Patriot Act Oversight Hearing Highlights Flaws, Increasing Use Of Special Search, Surveillance Powers
FOR IMMEDIATE RELEASE
WASHINGTON - Today's oversight hearing on the USA Patriot Act, the 2001 law that removed checks on the government's ability to collect information on innocent Americans, provided ample evidence that the Patriot Act was passed with undue haste and has been flawed in its implementation, the American Civil Liberties Union said.
That, coupled with evidence of increasing use and abuse of the law, strongly recommends passage of reform legislation like the bipartisan Security and Freedom Enhancement (SAFE) Act of 2005, which was unveiled today.
"With the Patriot Act, everything points to a grave need for reform," said Gregory T. Nojeim, Associate Director of the ACLU Washington Legislative Office. "Not only is the Justice Department using it more and more, but Attorney General Gonzales admitted the need to fix the law, and we have the clearest evidence of Patriot Act abuse to date in the Mayfield case."
Today's panel before the Senate Judiciary Committee was the first in an expected series of Congressional oversight hearings on the Patriot Act, parts of which are set to expire by the end of the year unless Congress votes to renew them. In the three years since the law's passage, a growing and bipartisan group of conservative and progressive critics have called on Congress to reexamine and reform certain troubling parts of the law.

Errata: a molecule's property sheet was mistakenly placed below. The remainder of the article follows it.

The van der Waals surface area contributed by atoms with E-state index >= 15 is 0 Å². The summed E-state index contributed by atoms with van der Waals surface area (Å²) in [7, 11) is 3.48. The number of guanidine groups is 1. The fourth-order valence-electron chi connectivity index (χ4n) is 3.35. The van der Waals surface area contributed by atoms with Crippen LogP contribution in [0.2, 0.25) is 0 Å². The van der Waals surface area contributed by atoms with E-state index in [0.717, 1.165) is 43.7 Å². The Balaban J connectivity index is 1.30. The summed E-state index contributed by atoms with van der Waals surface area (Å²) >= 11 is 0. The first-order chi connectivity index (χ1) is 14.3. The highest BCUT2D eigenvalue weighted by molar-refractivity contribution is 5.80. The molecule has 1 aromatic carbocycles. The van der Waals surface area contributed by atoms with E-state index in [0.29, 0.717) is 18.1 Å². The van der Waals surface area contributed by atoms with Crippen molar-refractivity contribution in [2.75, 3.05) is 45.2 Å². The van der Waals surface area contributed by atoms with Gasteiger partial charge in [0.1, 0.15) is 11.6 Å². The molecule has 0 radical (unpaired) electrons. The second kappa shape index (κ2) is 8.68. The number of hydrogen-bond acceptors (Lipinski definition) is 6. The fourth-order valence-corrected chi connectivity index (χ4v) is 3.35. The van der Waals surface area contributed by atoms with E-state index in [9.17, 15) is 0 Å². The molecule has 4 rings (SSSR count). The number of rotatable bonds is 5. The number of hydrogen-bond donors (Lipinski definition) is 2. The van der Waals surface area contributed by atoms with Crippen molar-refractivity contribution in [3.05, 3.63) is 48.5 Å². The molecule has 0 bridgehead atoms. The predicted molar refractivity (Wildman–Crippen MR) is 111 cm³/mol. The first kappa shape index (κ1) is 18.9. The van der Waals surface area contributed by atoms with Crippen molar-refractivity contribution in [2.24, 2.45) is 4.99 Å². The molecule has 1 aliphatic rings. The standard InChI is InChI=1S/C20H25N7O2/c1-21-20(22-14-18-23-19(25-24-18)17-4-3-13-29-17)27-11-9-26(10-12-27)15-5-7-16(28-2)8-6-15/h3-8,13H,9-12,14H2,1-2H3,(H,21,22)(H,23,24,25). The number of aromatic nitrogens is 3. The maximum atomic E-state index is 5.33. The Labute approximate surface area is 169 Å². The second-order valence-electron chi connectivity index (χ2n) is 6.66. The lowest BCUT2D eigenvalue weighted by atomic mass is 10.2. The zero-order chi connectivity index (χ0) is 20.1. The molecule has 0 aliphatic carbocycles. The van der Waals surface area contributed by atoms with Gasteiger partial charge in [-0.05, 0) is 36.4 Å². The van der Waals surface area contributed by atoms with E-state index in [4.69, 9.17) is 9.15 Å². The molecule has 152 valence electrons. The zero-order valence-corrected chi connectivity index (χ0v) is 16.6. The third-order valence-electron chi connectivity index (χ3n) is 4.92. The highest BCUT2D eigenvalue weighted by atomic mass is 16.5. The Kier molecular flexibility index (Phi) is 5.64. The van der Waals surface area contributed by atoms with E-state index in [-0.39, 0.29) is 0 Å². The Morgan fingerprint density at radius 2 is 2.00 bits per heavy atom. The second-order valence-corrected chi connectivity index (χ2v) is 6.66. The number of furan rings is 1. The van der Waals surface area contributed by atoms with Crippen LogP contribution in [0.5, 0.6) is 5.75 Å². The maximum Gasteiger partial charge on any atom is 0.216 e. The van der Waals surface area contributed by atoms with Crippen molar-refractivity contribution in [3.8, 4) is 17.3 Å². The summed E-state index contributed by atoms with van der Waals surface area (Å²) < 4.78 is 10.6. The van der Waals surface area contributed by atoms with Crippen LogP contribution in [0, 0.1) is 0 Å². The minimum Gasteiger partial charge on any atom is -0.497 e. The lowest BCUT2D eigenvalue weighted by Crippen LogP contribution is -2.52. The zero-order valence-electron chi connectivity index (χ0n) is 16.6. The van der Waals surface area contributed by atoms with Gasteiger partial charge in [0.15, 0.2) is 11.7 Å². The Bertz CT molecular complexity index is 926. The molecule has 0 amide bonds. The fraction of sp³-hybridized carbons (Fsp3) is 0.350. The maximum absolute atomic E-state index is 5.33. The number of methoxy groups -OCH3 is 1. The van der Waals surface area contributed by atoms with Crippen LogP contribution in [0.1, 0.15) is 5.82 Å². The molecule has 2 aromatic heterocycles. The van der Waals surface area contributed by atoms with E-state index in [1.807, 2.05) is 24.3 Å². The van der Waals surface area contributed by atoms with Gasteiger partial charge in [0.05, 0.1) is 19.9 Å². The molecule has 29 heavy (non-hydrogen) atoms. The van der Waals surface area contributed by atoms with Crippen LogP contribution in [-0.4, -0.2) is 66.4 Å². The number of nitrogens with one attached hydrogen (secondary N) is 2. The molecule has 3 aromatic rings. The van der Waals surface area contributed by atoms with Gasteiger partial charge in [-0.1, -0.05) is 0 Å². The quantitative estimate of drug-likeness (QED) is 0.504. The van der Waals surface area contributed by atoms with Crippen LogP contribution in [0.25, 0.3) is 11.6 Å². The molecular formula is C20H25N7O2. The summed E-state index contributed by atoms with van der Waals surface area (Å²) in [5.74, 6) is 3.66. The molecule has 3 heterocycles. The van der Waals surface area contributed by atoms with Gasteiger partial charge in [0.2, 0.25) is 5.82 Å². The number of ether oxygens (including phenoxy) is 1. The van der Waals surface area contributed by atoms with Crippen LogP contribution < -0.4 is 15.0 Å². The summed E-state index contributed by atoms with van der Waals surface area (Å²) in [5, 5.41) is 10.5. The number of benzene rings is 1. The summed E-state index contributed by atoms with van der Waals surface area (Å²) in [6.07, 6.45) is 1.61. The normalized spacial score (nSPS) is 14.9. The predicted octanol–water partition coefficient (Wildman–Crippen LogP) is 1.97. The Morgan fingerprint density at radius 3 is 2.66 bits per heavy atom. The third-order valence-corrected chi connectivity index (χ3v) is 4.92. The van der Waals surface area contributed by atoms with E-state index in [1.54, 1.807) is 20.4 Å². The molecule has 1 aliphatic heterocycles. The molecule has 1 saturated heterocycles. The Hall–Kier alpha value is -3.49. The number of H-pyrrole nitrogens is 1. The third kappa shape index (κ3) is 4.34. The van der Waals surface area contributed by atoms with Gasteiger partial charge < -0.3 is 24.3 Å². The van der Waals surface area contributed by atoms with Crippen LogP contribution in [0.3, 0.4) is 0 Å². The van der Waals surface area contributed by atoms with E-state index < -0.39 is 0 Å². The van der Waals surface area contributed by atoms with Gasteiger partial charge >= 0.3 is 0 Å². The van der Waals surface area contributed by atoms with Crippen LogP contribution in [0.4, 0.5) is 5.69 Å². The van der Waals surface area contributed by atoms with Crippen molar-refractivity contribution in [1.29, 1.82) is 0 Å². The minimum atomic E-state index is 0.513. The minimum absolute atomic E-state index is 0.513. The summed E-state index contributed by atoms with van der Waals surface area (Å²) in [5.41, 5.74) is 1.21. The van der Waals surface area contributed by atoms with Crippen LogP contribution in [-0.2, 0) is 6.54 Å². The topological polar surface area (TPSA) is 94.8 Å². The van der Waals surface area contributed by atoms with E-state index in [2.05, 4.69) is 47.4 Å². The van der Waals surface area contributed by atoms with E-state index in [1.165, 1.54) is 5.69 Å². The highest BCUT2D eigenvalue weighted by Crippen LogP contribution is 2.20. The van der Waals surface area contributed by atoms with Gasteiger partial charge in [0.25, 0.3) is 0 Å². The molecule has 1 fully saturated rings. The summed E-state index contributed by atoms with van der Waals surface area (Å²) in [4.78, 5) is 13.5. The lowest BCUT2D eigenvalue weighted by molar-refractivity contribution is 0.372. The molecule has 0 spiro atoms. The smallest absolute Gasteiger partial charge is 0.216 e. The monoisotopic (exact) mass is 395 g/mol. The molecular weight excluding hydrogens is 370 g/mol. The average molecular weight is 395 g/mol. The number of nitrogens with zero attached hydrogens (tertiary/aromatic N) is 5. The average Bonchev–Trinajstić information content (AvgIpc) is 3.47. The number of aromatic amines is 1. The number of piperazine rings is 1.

Of particular note, today's Senate hearing highlighted how the use of the Patriot Act's secret search and surveillance authority has grown in recent years. Attorney General Gonzales admitted, for instance, that the government has used Section 215, the so-called "library records" provision, 35 times since September 2003. According to former Attorney General John Ashcroft, it had not been used before then.
That said, the ACLU cautiously welcomed certain ostensible concessions from Attorney General Alberto Gonzales, who agreed to support modifications to Section 215 clarifying that the recipient of a 215 order can consult an attorney and that the records seized must pertain to national security.
The ACLU expressed deep concern, however, with the clearest indications yet of Patriot Act abuse, evidenced in the Brandon Mayfield case. Last year, the FBI falsely implicated Brandon Mayfield, an attorney from Oregon, as a suspect in the Madrid bombing case. Today, the attorney general admitted that the FBI used Patriot Act amendments to an intelligence law, which the made it easier to deploy in criminal cases, to secretly search his home.
"The Mayfield case is a poster child for Patriot Act abuse," the ACLU's Nojeim said. "It showcases how the unchecked powers in the law can dramatically compound federal investigative errors and result in serious civil liberties deprivations."
The ACLU's letter on how the Patriot Act has been abused and misused is available at: